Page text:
Cyndi Wright: 04:28 We started back in 2012. I actually wanted Jersey cows, but because we only had three acres, there was no cow that was going to be walking around the three acre forest we were living in. So somebody said, "Get goats." They said, "You know what? If you can have a dog, you can have a goat." And we eventually ended up having our neighbors come over with Mason jars and ask for milk. And we had got a few more goats, to make sure we had enough for everybody. And then they started asking for cheese, and we started making cheese. And a very nice milk inspector for New York State showed up at our farm and said, "Ma'am, you have a business." And I said, "No, we're just doing this for some neighbors." And lo and behold, somebody pulls in the driveway I've never seen before asking for milk. So he said, "You really need to kind of go legit and make this a business." And that's how we got started.
Cyndi Wright: 05:34 "Come on girls, come on girls. Come on. Oh yeah, come on."
Farm Girl: 05:44 Becoming a dairy farm is a lot more complicated than it sounds. Of course, we all think about the animals, the milk producers, but there's a lot more.
Cyndi Wright: 05:56 We started with the 15 gallon pasteurizer, then we've got the 45. It'll tell you exactly how long it takes to get up to be pasteurized, and then you legally have to pasteurize the milk for a minimum of 30 minutes. The chart recorders basically make sure we do everything up to Ag and market standards. There's no way for us to fake it, because they are sealed, and if you break that seal you get in a lot of trouble. We had milk inspectors come out, walked us through the entire process.
Farm Girl: 06:40 When a dairy farm is starting out, a trained and licensed milk inspector evaluates the sanitary conditions of the farm, and the health of the animals as well as the farmers. From there, other specialists get involved and inspections continue twice a year at a minimum.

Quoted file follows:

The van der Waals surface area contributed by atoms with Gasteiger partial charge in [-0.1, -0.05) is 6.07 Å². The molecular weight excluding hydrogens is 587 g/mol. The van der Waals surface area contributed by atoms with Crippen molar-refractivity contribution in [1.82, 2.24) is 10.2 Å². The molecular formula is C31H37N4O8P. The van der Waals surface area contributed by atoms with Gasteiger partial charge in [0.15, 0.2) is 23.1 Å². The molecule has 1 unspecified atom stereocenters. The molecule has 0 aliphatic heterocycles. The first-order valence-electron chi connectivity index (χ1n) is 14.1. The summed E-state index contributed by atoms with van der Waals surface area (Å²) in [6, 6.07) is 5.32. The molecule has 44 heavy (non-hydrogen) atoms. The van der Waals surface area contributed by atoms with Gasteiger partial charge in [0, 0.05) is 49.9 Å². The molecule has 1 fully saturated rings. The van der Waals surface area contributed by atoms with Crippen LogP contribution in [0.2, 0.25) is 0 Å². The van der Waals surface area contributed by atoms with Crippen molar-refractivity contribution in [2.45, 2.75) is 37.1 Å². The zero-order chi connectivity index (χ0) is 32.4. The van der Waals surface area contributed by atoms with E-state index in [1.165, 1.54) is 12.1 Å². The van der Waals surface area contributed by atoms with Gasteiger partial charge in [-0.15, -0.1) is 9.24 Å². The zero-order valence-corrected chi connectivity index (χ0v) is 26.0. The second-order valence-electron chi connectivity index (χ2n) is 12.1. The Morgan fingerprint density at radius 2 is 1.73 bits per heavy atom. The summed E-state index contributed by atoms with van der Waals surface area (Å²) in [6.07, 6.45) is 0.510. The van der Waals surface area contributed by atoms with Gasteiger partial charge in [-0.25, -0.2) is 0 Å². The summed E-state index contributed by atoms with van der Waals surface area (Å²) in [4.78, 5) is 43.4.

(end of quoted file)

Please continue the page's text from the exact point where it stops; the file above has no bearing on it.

Farm Girl: 07:03 Dirty Girl Farms sells its products regionally and right off the farm out of a cute little yellow farm stand barn, complete with a fridge or two, lots of information on the local area, and an on your honor jar, where you pay for what you take.
Cyndi Wright: 07:20 We started just bottling milk in half gallon jugs. Then people started asking for cheese, so we just make the soft Chevre in four flavors. We did start making yogurt, but the butterfat in goat milk yogurt is not the same as cow milk yogurt, so I had to call it something else. They considered it false advertising. So we call it [collabor 00:07:48], which is basically just an old fashioned word for yogurt. I call us lazy farmers because most cow farmers get up at two o'clock in the morning, three o'clock in the morning. We don't do that. Goats are very forgiving about what time you milk them. We usually milk at eight in the morning and at eight at night. Now we have about 40. We have Alpines, Saanen's, a couple of Nubian's, a lot of mutts. Most of them right now are pregnant, so we're not getting much milk at all, so hopefully by the end of January we'll start having babies. We'll be back flush with milk and making cheese and milk again.
Lester Bourke: 08:30 Because we're a dairy, they're all pulled at birth. We take them away from mom, it's why we're selling the milk. The first day to two days we're milking them, but that milk is going to their babies. That's the claustrum that has all the antibodies from mom, which will help keep the babies healthy. At the beginning of the season it's not bad. We've got two babies that we've been bottle feeding every day for two and a half months. Oh, that's fine. It's two babies. When you have two or three or four born a day every day for a week, all of a sudden, "Okay, now who did I feed? Which, wait a minute, why do you all look alike suddenly?"
Cyndi Wright: 09:14 It's always cute when we have the first few. I'm like, "Oh yay. The babies are here." And then by the time we have 50 I'm like, "Bunch of maggots."
Lester Bourke: 09:28 Well, the one that we're milking right now is right around three quarts a day. We've got a couple of our older goats that are really good producers that are well over a gallon a day. Some of the younger ones, first fresheners, last year actually were right around three quarts a day. Milk is usually done in pounds, not gallons or quarts. We've had goats that were milking 12 pounds a day, which is right around a gallon and a half. That puts her right up there with some of the top producing Holstein cows by body weight. Because you got to remember this is a 130 pound goat doing 12 pounds or 10% of her body weight a day, versus a 900 to a 1,000 pound cow doing a hundred pounds of milk.